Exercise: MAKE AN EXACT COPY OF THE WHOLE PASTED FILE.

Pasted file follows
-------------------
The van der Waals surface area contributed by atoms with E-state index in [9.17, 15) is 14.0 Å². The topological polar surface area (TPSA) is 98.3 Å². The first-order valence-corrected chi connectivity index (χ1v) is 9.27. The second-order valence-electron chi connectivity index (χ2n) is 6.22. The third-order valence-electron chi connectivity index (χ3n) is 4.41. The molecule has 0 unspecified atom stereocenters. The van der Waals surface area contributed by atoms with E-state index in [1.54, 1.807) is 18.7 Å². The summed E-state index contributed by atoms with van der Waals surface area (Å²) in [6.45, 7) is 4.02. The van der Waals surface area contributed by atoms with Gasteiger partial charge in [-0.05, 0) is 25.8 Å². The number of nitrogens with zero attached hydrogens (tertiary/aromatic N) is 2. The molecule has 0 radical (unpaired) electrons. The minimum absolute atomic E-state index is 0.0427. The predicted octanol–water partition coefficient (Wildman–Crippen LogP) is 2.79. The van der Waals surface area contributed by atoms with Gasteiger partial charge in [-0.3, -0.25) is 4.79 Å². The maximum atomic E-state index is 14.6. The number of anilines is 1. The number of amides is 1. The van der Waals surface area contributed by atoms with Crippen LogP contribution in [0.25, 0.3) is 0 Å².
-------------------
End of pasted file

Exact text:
The van der Waals surface area contributed by atoms with E-state index in [9.17, 15) is 14.0 Å². The topological polar surface area (TPSA) is 98.3 Å². The first-order valence-corrected chi connectivity index (χ1v) is 9.27. The second-order valence-electron chi connectivity index (χ2n) is 6.22. The third-order valence-electron chi connectivity index (χ3n) is 4.41. The molecule has 0 unspecified atom stereocenters. The van der Waals surface area contributed by atoms with E-state index in [1.54, 1.807) is 18.7 Å². The summed E-state index contributed by atoms with van der Waals surface area (Å²) in [6.45, 7) is 4.02. The van der Waals surface area contributed by atoms with Gasteiger partial charge in [-0.05, 0) is 25.8 Å². The number of nitrogens with zero attached hydrogens (tertiary/aromatic N) is 2. The molecule has 0 radical (unpaired) electrons. The minimum absolute atomic E-state index is 0.0427. The predicted octanol–water partition coefficient (Wildman–Crippen LogP) is 2.79. The van der Waals surface area contributed by atoms with Gasteiger partial charge in [-0.3, -0.25) is 4.79 Å². The maximum atomic E-state index is 14.6. The number of anilines is 1. The number of amides is 1. The van der Waals surface area contributed by atoms with Crippen LogP contribution in [0.25, 0.3) is 0 Å².